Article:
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Ukraine Takes Russia to the International Court of Justice: Will It Work?

Published on January 26, 2017        Author: 
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In a much-anticipated move, on 17 January 2017 Ukraine submitted the lawsuit against Russia at the ICJ alleging the violations of the International Convention for the Suppression of the Financing of Terrorism (Terrorism Financing Convention) and the International Convention on the Elimination of All Forms of Racial Discrimination (CERD). The move did not come as a surprise, since Ukraine earlier announced its plans to take Russia to the ICJ over the annexation of Crimea and the conflict in eastern Ukraine. Although the major issue at stake is the unlawful use of force by Russia by annexing Crimea and conducting the war by proxy in eastern Ukraine, Ukraine invokes the breach of the two UN conventions that, although are relevant to the issues at stake, however, do not directly address the core of the dispute with Russia. The issues pertaining to terrorism financing and racial discrimination are largely peripheral to the major issue at stake. It is hard not to draw an obvious parallel between Ukraine’s and Georgia’s action before the ICJ. Following Russia-Georgia military standoff in 2008 in Georgia’s breakaway republics of Abkhazia and South Ossetia, which Russia viewed as a peacekeeping operation to protect human rights of its nationals, Georgia launched the lawsuit against Russia before the ICJ on the basis of the violation of CERD. Similar to Ukraine v Russia, the issues with respect to violation of CERD were not central to the dispute. Undoubtedly, Ukraine was inspired by the Georgian example and, while preparing its submission to the ICJ, attempted to avoid pitfalls that were encountered by Georgia and led to the dismissal of the case on jurisdictional grounds.

Jurisdictional Issues

The exercise of the ICJ jurisdiction in contentious proceedings is premised on state consent. As Russia does not recognize the compulsory jurisdiction of the ICJ, the only avenue for bringing the action before the ICJ is to rely upon a treaty that provides for the possibility of judicial settlement in the ICJ and has been ratified by both parties. Given that both Ukraine and Russia are parties to the Terrorism Financing Convention and CERD, Ukraine invoked those two instruments as the basis for its action before the ICJ. Read the rest of this entry…

 

On My Way Out IV – Teaching

Published on January 25, 2017        Author: 
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I have almost reached the final phase of my academic and professional career and as I look back I want to offer, for what it is worth, some Do’s and Don’ts on different topics to younger scholars in the early phases of theirs. A lot of what I may say will appear to many as a statement of the obvious – but if it so appears ask yourself why so many experienced and seasoned academics still fall into the trap. In previous Editorials I addressed the art of delivering a conference paper, the management of one’s scholarly agenda and the pitfalls of editing or contributing to edited books. I turn here to the issue of teaching.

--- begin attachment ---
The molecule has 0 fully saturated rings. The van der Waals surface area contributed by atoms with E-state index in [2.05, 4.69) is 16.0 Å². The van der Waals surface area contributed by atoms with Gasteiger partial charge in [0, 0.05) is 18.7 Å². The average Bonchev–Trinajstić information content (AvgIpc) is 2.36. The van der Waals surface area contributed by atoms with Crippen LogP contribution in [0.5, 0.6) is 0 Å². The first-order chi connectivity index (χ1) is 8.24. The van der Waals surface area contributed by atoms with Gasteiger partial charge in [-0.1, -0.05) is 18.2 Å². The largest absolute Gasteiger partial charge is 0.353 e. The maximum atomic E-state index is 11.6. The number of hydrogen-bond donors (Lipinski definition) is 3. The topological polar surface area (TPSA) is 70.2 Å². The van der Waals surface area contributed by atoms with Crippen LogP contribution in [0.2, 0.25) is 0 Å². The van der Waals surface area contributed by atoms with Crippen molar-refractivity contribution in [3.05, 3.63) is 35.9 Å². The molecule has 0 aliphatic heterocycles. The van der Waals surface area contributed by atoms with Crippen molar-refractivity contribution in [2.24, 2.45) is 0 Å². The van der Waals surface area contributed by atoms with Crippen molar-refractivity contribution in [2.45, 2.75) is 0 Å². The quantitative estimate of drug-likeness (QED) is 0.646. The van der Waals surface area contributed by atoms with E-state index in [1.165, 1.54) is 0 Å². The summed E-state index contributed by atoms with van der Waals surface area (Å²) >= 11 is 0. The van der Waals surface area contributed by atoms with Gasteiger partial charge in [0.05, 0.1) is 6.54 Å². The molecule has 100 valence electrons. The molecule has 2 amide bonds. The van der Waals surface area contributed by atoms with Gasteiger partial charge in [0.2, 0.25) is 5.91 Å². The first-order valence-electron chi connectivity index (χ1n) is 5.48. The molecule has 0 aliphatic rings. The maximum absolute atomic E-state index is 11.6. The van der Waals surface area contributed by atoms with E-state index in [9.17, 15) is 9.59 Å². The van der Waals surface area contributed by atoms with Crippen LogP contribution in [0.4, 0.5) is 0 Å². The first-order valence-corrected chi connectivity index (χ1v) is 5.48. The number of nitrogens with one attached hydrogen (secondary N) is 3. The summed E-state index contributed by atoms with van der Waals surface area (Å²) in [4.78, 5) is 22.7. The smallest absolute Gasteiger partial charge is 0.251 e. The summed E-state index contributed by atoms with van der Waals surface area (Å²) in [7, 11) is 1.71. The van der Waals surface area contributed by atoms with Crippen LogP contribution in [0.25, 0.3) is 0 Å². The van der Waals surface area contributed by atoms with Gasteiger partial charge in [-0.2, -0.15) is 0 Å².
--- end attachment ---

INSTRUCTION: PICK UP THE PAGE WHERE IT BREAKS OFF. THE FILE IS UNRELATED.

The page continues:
To put it mildly, there is considerable ambiguity, even ambivalence, in the messages, explicit and implicit, that a young university teacher receives upon starting his or her academic career as regards teaching. To be sure, much lip service is paid to the importance of teaching as part of the academic duties of the young teacher. Practice varies but in several systems, especially in the early stages of one’s career, the title itself provides an indication: Instructor, Lecturer (even Senior Lecturer) and in several languages the title Professor itself indicates primarily the teaching function. Applicants are oftentimes required to provide a Statement on Teaching and in some systems there is a requirement and in others it is desirable to provide, in addition to a scholarly portfolio, demonstration of some ‘teaching practice’.

But consider the following, almost universal, paradox. To receive a position as a kindergarten teacher, an elementary school teacher or a high school teacher, in most jurisdictions the applicant would have to have undergone specialized training – in addition to any subject-matter university degree he or she may have earned – to occupy a position of such individual and collective responsibility. The exception? University teachers. There are very, very few universities around the world that require any measure of formal training in the art and science of university teaching. A doctorate has become an almost universal requirement for teaching in our field – the USA being the glaring exception (as regards law). It is a requirement in practically all other disciplines in the USA. And yet typically a doctorate programme is training for research, not for teaching. Read the rest of this entry…

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EJIL: In this Issue; Emma Thomas – May the Force Be With You!; EJIL Roll of Honour

Published on January 24, 2017        Author: